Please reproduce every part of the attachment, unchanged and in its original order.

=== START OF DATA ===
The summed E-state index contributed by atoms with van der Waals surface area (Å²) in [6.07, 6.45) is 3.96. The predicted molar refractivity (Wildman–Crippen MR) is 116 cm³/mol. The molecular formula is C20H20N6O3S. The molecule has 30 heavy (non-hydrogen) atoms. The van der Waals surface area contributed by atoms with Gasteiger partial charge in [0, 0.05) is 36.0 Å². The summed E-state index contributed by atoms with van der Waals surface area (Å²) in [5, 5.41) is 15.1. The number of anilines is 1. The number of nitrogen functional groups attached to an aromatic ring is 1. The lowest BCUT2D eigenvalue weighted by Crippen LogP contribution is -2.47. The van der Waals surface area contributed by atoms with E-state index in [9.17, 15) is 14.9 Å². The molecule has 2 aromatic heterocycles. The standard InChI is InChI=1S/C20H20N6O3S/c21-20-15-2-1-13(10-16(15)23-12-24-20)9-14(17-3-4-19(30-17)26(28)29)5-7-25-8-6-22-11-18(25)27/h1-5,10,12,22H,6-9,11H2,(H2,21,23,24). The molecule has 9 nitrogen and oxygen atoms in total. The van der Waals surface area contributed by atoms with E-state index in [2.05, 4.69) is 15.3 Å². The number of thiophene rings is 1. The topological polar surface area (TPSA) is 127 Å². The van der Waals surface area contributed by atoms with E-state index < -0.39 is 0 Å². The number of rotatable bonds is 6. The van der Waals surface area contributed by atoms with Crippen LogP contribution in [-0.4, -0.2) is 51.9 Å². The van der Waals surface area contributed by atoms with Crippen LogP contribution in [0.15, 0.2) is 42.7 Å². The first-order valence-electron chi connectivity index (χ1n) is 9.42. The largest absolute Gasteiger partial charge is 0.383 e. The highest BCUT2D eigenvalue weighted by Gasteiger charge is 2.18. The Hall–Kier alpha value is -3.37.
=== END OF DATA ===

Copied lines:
The summed E-state index contributed by atoms with van der Waals surface area (Å²) in [6.07, 6.45) is 3.96. The predicted molar refractivity (Wildman–Crippen MR) is 116 cm³/mol. The molecular formula is C20H20N6O3S. The molecule has 30 heavy (non-hydrogen) atoms. The van der Waals surface area contributed by atoms with Gasteiger partial charge in [0, 0.05) is 36.0 Å². The summed E-state index contributed by atoms with van der Waals surface area (Å²) in [5, 5.41) is 15.1. The number of anilines is 1. The number of nitrogen functional groups attached to an aromatic ring is 1. The lowest BCUT2D eigenvalue weighted by Crippen LogP contribution is -2.47. The van der Waals surface area contributed by atoms with E-state index in [9.17, 15) is 14.9 Å². The molecule has 2 aromatic heterocycles. The standard InChI is InChI=1S/C20H20N6O3S/c21-20-15-2-1-13(10-16(15)23-12-24-20)9-14(17-3-4-19(30-17)26(28)29)5-7-25-8-6-22-11-18(25)27/h1-5,10,12,22H,6-9,11H2,(H2,21,23,24). The molecule has 9 nitrogen and oxygen atoms in total. The van der Waals surface area contributed by atoms with E-state index in [2.05, 4.69) is 15.3 Å². The number of thiophene rings is 1. The topological polar surface area (TPSA) is 127 Å². The van der Waals surface area contributed by atoms with E-state index < -0.39 is 0 Å². The number of rotatable bonds is 6. The van der Waals surface area contributed by atoms with Crippen LogP contribution in [-0.4, -0.2) is 51.9 Å². The van der Waals surface area contributed by atoms with Crippen LogP contribution in [0.15, 0.2) is 42.7 Å². The first-order valence-electron chi connectivity index (χ1n) is 9.42. The largest absolute Gasteiger partial charge is 0.383 e. The highest BCUT2D eigenvalue weighted by Gasteiger charge is 2.18. The Hall–Kier alpha value is -3.37.